Big Stone Gap by Adriana Trigiani

Big Stone Gap by Adriana Trigiani

Reviewed by L.D.Y.

Mass market, 306 pages, 2000

Rating: 10/10

Reason for Reading: Raves from people in the bookstore I worked at and from members of BookCrazy.

Synopsis: 35-year-old Ave Maria is considered to be the town spinster in the small community of Big Stone Gap, but she’s fine with that. She’s a pharmacist with her own store, and she’s surrounded by good friends like Iva Lou, who drives the bookmobile, and her best friend Theodore. But when Ave Maria’s mother passes away, she leaves behind shattering news that may finally shake Ave Maria out of complacency and leave her questioning if the life she’s built is enough to keep her happy. The first book in a trilogy that is followed by Big Cherry Holler and Milk Glass Moon.

Why you should read this book: Trigiani’s characters are real enough to walk off the page. There’s a certain coziness resulting from that, yet the plot is never left to lag behind the characterization. Ave Maria’s introspection is balanced nicely with lots of dialogue and interaction between the characters. The happy and heartbreaking moments of the novel are handled with equal amounts of skill, with Trigiani getting the point across without wallowing in it. As you turn the last page, you’ll find yourself feeling grateful that it’s the first in a trilogy, because it’s hard to leave the characters behind.

Why you should avoid this book: The usual fear of ‘small town’ books is avoided here: there’s no manipulative, cheap sentimentality. Characterization is still the big draw with this one, so set it aside if you’re in the mood for something with more action.

Opening paragraph:

This will be a good weekend for reading. I picked up a dozen of Vernie Crabtree’s killer chocolate chip cookies at the French Club bake sale yesterday. (I don’t know what she puts in them, but they’re chewy and crispy at the same time.) Those, a pot of coffee, and a good book are all I will need for the rainy weekend rolling in. It’s early September in our mountains, so it’s warm during the day, but tonight will bring a cool mist to remind us that fall is right around the corner.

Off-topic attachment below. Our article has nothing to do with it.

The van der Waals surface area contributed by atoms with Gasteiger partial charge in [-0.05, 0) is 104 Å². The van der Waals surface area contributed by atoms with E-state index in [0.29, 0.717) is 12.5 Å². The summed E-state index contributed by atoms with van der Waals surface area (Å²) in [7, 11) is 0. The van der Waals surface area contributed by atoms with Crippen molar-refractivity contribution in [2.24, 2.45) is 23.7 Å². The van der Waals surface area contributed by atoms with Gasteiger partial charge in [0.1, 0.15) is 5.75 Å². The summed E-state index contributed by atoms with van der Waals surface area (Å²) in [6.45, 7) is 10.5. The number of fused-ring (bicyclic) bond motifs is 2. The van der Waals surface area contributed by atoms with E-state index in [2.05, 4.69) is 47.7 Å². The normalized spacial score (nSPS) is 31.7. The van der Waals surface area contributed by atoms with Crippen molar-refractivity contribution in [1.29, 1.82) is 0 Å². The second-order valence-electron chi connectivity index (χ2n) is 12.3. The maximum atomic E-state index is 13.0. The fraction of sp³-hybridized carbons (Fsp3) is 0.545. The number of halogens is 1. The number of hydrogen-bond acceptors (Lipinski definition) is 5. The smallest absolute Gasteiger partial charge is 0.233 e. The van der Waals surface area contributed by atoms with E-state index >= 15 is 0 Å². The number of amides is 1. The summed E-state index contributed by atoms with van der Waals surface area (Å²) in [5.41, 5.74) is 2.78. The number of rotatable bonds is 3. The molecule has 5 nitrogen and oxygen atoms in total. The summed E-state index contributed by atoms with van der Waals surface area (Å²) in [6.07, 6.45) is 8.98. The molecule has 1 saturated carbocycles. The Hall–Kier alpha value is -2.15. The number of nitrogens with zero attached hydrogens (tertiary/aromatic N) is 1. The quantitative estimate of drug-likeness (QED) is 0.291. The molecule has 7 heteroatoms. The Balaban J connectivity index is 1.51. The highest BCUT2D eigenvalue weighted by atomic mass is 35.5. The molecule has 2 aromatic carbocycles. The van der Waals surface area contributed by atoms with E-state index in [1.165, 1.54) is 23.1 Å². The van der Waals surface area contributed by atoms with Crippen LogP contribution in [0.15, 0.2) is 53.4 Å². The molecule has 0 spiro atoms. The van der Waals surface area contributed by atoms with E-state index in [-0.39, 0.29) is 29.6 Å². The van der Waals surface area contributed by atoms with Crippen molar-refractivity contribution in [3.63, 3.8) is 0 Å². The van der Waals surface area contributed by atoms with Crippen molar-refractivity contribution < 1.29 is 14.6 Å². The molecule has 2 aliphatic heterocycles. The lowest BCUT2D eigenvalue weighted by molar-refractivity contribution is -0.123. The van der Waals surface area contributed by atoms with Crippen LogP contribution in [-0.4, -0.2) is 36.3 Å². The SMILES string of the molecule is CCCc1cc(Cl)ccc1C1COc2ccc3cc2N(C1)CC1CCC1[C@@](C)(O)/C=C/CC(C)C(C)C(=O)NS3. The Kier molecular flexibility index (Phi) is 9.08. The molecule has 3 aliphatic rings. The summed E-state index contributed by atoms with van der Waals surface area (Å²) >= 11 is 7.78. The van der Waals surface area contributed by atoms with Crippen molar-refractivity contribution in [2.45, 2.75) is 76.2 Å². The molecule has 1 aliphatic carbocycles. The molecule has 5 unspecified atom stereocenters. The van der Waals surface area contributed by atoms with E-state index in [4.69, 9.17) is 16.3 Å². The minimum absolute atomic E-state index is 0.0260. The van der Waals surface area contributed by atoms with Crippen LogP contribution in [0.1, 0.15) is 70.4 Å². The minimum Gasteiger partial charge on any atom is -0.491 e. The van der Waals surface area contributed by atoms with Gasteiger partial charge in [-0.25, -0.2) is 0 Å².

Fabulous quotes:

I look at him. ‘Call your mother.’
‘Yes, ma’am.’ Jack Mac kisses my cheek. Sweet Sue grabs him away.
‘Hey, Ava, he’s mine. Find your own man!’
The crowd laughs; it’s one of those long, rolling laughs. Now, when you’re the town spinster, jokes of this sort aren’t one bit funny. Around here, being married makes you a prize. No one has claimed me, and although it shouldn’t hurt me, it does. I could cry. Instead, I bend forward and laugh louder than anyone in the house.
Theodore, as if on cue, comes up and puts his hands around my waist. Then he announces, ‘She has a man, Sweet Sue.’ I look up at Theodore, the most beautiful man I have ever seen. I lean against him.
‘Well, I didn’t mean to…’ Sweet Sue stutters. Jack Mac cues the band, gracefully saving his girlfriend’s face. He shrugs at me.

But there was a deep sadness in my mother’s eyes always, a longing to be somewhere else. I used to ask her, ‘Why, Mama, why did you come here?’ As though here were worse than a swamp, a place without air. But she loved the mountains. Mountains meant everything to her.
I begged her to go to Italy with me after my father died. We had the time, we had the means, and most important, we no longer had him. We were free, but we couldn’t adjust to it. After he died, we could play Sergio Franchi as loud as we wanted, but we still kept it muted so we could hear his approaching car in the driveway. He wanted nothing Italian in the house, except food. He ate my mama’s cooking with relish; in fact, that’s when we could count on him to smile. My mother made everything fresh, from her own garden; olive oil she ordered out of New York. My father even drank espresso. Her cooking was his one concession to my mother’s heritage. Though he had studied Italian in college, he refused to speak it. He preferred my mother speak English. She taught me Italian, her regional dialect; we used it as a secret language.

Also recommended: Nobody’s Fool by Richard Russo; The Divine Secrets of the Ya-Ya Sisterhood by Rebecca Wells; Crow Lake by Mary Lawson.

Also by this author: Rococo; Cooking With My Sisters: One Hundred Years of Family Recipes, from Bari to Big Stone Gap; The Queen of the Big Time; Lucia, Lucia; Big Cherry Holler; Milk Glass Moon.

Author’s website:

Fun tidbit: Trigiani was a writer and producer for The Cosby Show.

© Lisa Yanaky 2003-2007

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